Onc efficacy in drug monitoring program

Health and Wellness Informatics News

The National Cancer Institute (NCI) and the FDA are working together to create a program that will use real-world data to monitor the efficacy of cancer drugs.

The program will use data from electronic health records and other sources to track the effectiveness of drugs in the real world.

Office of the National Coordinator for Health Information Technology released a report on EPCS. The report suggests the use of electronic prescribing of controlled substances (EPCS) and prescription drug monitoring programs (PDMPs) has significantly increased among healthcare providers.

The report states that one-third of prescribers now access drug monitoring through their electronic health records, up from one-fifth in 2019. Additionally, 62% of physicians reported using EPCS technology often, an increase from 37% in 2019.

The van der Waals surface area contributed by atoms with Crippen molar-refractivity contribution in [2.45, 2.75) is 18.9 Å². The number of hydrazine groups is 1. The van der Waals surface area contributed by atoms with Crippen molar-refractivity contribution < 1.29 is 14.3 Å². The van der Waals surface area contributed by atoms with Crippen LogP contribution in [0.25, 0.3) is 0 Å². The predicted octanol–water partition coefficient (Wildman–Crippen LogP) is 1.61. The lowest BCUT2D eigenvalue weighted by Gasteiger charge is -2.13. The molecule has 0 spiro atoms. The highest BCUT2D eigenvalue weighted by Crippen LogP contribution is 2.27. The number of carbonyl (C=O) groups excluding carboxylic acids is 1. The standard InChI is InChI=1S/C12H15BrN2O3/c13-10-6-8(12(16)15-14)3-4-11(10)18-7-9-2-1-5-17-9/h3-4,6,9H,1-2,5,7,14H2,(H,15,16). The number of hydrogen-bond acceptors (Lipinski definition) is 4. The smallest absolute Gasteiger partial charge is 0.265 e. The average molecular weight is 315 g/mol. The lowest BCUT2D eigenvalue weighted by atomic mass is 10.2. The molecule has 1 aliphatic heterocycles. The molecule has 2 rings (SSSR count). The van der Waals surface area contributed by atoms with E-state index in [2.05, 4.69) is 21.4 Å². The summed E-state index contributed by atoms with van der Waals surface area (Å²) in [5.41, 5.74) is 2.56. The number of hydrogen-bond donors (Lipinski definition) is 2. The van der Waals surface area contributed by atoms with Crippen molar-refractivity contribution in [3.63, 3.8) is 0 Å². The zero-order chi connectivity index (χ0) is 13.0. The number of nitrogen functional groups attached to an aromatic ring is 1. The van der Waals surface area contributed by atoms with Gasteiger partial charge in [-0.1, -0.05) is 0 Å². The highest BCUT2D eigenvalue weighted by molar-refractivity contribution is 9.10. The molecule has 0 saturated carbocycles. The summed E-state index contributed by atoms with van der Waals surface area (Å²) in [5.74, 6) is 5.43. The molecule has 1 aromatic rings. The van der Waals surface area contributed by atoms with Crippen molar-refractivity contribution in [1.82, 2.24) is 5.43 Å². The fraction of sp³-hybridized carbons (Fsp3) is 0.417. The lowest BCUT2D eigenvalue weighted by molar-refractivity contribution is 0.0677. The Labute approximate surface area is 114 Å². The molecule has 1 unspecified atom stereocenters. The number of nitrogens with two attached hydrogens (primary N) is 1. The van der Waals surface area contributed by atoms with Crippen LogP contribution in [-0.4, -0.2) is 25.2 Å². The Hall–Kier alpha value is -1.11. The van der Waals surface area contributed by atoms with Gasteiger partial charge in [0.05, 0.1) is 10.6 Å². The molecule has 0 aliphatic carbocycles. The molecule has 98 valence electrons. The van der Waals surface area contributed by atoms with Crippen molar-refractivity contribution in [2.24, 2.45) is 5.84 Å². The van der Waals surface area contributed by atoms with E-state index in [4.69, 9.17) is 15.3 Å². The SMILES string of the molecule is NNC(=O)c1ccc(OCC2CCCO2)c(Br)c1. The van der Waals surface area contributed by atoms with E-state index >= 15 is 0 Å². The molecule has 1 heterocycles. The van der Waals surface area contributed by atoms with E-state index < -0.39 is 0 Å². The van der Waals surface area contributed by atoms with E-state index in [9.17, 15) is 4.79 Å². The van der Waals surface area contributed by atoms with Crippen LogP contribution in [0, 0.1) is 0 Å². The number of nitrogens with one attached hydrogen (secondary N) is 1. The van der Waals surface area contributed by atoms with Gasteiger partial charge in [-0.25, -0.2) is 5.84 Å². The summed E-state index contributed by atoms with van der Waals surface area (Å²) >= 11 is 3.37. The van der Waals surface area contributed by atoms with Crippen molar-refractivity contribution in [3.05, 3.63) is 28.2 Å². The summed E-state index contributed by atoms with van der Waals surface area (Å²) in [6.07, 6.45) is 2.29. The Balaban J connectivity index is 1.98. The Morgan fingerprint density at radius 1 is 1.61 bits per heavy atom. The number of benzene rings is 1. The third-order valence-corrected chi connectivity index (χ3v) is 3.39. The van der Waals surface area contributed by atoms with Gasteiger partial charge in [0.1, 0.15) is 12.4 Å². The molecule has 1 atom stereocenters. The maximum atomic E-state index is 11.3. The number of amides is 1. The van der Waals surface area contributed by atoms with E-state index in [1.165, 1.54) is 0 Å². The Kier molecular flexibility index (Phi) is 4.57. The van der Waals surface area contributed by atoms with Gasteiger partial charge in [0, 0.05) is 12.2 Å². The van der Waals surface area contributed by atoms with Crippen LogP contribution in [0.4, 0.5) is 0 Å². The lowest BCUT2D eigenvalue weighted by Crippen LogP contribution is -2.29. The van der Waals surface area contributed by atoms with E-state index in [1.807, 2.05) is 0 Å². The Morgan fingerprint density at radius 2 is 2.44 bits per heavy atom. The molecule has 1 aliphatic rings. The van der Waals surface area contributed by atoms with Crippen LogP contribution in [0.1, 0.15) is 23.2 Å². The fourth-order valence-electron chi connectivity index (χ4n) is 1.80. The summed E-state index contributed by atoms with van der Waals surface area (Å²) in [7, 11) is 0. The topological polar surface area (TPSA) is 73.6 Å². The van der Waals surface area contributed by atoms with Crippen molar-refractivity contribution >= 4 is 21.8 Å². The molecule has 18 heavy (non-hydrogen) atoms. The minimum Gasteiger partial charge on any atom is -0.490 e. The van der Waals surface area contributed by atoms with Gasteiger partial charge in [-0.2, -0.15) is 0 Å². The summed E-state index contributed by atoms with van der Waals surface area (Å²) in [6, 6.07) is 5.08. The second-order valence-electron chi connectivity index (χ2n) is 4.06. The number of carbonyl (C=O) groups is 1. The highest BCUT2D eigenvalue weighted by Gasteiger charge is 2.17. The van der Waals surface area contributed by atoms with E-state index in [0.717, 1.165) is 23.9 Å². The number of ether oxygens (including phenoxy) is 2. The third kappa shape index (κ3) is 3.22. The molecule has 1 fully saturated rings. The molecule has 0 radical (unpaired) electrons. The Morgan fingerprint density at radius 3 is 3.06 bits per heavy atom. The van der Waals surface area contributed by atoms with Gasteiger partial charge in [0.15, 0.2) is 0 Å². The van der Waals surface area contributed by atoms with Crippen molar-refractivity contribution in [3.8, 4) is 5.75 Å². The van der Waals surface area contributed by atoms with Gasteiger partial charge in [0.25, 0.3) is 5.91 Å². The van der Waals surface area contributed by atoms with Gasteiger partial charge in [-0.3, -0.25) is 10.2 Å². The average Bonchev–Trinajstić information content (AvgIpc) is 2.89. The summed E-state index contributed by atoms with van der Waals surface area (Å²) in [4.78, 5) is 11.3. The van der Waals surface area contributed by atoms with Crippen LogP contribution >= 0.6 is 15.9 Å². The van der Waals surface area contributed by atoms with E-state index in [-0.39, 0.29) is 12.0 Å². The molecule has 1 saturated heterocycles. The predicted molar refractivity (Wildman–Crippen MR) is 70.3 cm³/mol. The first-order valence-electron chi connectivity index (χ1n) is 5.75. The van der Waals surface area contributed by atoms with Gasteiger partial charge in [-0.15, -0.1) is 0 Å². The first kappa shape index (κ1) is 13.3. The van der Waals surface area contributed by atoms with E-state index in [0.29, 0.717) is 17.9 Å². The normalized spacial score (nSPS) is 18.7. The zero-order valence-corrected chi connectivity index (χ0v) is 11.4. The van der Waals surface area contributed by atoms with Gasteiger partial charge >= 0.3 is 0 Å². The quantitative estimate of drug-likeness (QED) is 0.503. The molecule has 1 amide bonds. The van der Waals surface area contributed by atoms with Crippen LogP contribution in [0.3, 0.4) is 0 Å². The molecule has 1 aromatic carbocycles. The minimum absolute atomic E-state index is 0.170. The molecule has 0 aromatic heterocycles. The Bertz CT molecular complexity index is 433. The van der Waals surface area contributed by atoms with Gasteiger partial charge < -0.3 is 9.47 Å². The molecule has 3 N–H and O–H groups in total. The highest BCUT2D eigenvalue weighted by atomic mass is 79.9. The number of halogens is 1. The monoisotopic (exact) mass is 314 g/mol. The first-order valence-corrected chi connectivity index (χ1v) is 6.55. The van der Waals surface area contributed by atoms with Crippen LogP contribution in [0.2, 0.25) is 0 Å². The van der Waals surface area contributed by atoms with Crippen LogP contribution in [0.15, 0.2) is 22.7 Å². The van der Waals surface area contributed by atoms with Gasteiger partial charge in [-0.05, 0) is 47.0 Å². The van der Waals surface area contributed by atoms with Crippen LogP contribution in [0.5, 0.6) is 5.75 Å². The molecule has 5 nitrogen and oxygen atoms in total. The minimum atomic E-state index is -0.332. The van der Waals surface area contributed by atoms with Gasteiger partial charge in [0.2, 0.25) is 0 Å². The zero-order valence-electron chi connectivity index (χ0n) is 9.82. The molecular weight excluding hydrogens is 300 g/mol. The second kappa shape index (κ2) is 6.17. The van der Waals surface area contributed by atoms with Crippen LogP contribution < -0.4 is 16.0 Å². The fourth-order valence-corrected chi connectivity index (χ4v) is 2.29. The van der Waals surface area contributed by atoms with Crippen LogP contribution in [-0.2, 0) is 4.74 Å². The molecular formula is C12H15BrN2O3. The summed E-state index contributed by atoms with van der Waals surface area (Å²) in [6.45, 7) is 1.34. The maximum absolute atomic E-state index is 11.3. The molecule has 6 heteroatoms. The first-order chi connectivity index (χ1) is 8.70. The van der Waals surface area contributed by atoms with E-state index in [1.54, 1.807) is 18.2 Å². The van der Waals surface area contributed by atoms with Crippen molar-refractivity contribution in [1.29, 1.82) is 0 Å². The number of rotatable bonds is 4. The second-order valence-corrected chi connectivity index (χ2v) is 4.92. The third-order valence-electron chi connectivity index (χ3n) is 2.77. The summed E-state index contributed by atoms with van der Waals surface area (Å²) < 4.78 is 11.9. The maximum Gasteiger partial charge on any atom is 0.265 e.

This is a positive development, as these systems are critical to improving opioid prescribing practices, supporting safe and effective patient care, and informing treatment decisions.

The report also found that in 2021 nearly 71% of physician prescribers use EPCS, with 62% reporting that they use it often. This is a significant increase from the 37% of prescribers reported using EPCS often in 2019.

The use of PDMPs has remained steady, with 78% of physician prescribers indicating that they checked their state’s drug monitoring before prescribing controlled substances like opioids to a patient for the very first time.

Data integration has been one of the challenges to the widespread use of PDMPs. It is difficult to tie records across multiple pharmacies and access data across state boundaries. This makes it difficult to get a complete picture of a patient’s prescriptions.

Despite these challenges, PDMPs and EPCS are widely regarded as important tools in the fight to lower the country’s drug abuse and opioid overdose statistics.

While the progress in the use of EPCS and drug monitoring is promising, there is still room for improvement. The report states that it is important to ensure that integration drives value by embedding data in clinician workflows and powering actionable decision-support tools to combat the opioid crisis.


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